“The rationalists believed in fundamental speculative and ethical truths or principles which are not derived from experience but discerned immediately by reason, and which reflect the eternal divine truth” (Copleston 30).

This statement means that in the core of rational knowledge are several fundamental concepts. First of all, each of us is born with the first principles. These principles form the “inner knowledge” (the knowledge that we have when we are just born). This knowledge is created by some reason and the knowledge that we acquire during our lives are generated from these “innate knowledge”.

In order to explain what the “innate knowledge is, the rationalists provided as example the understanding of the categories of time and space, cause and consequences. For, example, if X is bigger than Y and Y is bigger than Z, than Z is smaller than X. This ability to come to a conclusion is the “innate knowledge” that was not developed from the experience, but “was born with us”. According to rationalists, every individual thinks in terms of reason and its consequence, and this reasoning directs and forms our life experience.

One of the greatest thinkers who developed the theory of rationalism during the period of Enlightenment was Descartes:

“There is a profoundly radical individualism at the heart of Enlightenment thought. Its rationalisms led Enlightenment philosophy to enthrone the individual as the center and creator of meaning, truth, and even reality” (Kramnick 15).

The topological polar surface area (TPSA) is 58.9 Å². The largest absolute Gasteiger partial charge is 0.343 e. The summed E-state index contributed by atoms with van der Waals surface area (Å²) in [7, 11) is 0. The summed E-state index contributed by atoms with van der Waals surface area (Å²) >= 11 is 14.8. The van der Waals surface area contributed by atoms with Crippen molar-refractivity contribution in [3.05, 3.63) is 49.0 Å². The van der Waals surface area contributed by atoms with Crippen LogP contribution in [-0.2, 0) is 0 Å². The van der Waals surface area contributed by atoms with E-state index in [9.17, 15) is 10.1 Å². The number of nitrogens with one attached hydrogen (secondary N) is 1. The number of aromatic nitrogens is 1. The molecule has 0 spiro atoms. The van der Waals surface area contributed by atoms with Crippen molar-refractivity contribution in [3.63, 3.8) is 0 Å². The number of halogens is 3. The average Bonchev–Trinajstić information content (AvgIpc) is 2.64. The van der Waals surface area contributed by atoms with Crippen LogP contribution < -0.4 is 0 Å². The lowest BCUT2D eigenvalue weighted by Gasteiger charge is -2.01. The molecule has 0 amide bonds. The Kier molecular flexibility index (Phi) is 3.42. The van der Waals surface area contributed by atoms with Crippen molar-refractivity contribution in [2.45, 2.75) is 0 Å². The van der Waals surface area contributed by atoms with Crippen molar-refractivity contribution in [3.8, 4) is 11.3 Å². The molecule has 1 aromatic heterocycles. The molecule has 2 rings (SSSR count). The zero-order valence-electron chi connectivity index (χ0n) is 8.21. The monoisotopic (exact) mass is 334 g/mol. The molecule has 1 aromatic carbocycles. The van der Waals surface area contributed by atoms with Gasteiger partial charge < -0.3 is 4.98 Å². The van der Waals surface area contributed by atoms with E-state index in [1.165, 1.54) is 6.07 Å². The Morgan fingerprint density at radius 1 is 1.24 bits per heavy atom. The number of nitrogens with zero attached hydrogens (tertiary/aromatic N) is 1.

Descartes was the philosopher that used the theory of doubts as a basis for the rationalism. He provides the idea that all our experiences and beliefs can be called into doubt, “Descartes had doubted everything, but he could not doubt himself. He as the I, the irreducible thinking being, existed at the core of reality” (Kramnick 15).

A famous quote by Descartes “I think; therefore I am” (Kramnick 181). Illustrates the ideas that there is no knowledge outside your mind, in other words, everything that exists can be put into doubts. This statement gives a reason to be skeptical about everything in the world. In addition, it becomes a premise for the acquisition of new knowledge. Thus, only if one explored the issue “thought it over” by himself/herself, one can estimate that it is the acquired knowledge.

Today, the philosophers do not think that the rationalism and Descartes in particular, achieved success in the theory of knowledge, “John Locke rushed in where Descartes feared to treat. Descartes never fell into the error of thinking that a representative theory of knowledge could stand in its own right” (Harris 126).

The ideas of Locke are still used in the pedagogic practices and generally accepted among modern philosophers. In its own turn, the theory of knowledge provided by Descartes is quite individualistic and can be applied only to some scientific domains, such as mathematics, for example.

So, in the branch of philosophy called epistemology, there are several theories of knowledge aimed at answering the question “From where does knowledge come from?” Empiricism and rationalism are the two which contradict each other providing opposite ideas.

The empiricism emphasizes that the source of knowledge is one’s personal experience. As opposed to empiricism, rationalism provides the idea that each individual is born with the “innate knowledge”. These, days, the ideas of empiricism by Locke are recognized as more reliable ones.

Works Cited

Copleston, Frederick. A History of Philosophy: the Rationalists. Descartes to Leibnitz. New York: Continuum International Publishing Group, 2003.

Harris, Errol E. Nature, Mind and Modern Science. London: Routledge, 2004.

Kramnick, Isaac. The Portable Enlightenment Reader. New York: Penguin Books, 1995.

Nelson, Alan Jean. A Companion to Rationalism. Oxford: Wiley-Blackwell, 2005.